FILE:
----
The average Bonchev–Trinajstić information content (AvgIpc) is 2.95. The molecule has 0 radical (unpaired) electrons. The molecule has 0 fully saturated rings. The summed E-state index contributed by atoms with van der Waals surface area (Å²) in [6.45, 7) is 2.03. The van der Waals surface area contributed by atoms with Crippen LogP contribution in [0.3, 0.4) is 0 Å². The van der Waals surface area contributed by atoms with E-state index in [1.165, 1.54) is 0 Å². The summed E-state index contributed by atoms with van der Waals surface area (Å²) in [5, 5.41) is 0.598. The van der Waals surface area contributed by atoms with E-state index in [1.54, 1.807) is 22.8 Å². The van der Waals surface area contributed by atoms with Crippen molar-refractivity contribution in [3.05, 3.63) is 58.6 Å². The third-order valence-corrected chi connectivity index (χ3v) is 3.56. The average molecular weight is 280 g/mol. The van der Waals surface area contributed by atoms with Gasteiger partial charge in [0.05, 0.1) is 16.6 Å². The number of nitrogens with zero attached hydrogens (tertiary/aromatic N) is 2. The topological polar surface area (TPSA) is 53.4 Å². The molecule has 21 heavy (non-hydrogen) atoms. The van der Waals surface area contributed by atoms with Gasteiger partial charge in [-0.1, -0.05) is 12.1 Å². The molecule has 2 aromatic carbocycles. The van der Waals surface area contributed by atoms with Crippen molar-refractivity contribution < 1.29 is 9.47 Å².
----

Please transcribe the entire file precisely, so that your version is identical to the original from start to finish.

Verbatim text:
The average Bonchev–Trinajstić information content (AvgIpc) is 2.95. The molecule has 0 radical (unpaired) electrons. The molecule has 0 fully saturated rings. The summed E-state index contributed by atoms with van der Waals surface area (Å²) in [6.45, 7) is 2.03. The van der Waals surface area contributed by atoms with Crippen LogP contribution in [0.3, 0.4) is 0 Å². The van der Waals surface area contributed by atoms with E-state index in [1.165, 1.54) is 0 Å². The summed E-state index contributed by atoms with van der Waals surface area (Å²) in [5, 5.41) is 0.598. The van der Waals surface area contributed by atoms with E-state index in [1.54, 1.807) is 22.8 Å². The van der Waals surface area contributed by atoms with Crippen molar-refractivity contribution in [3.05, 3.63) is 58.6 Å². The third-order valence-corrected chi connectivity index (χ3v) is 3.56. The average molecular weight is 280 g/mol. The van der Waals surface area contributed by atoms with Gasteiger partial charge in [0.05, 0.1) is 16.6 Å². The number of nitrogens with zero attached hydrogens (tertiary/aromatic N) is 2. The topological polar surface area (TPSA) is 53.4 Å². The molecule has 21 heavy (non-hydrogen) atoms. The van der Waals surface area contributed by atoms with Gasteiger partial charge in [-0.1, -0.05) is 12.1 Å². The molecule has 2 aromatic carbocycles. The van der Waals surface area contributed by atoms with Crippen molar-refractivity contribution < 1.29 is 9.47 Å².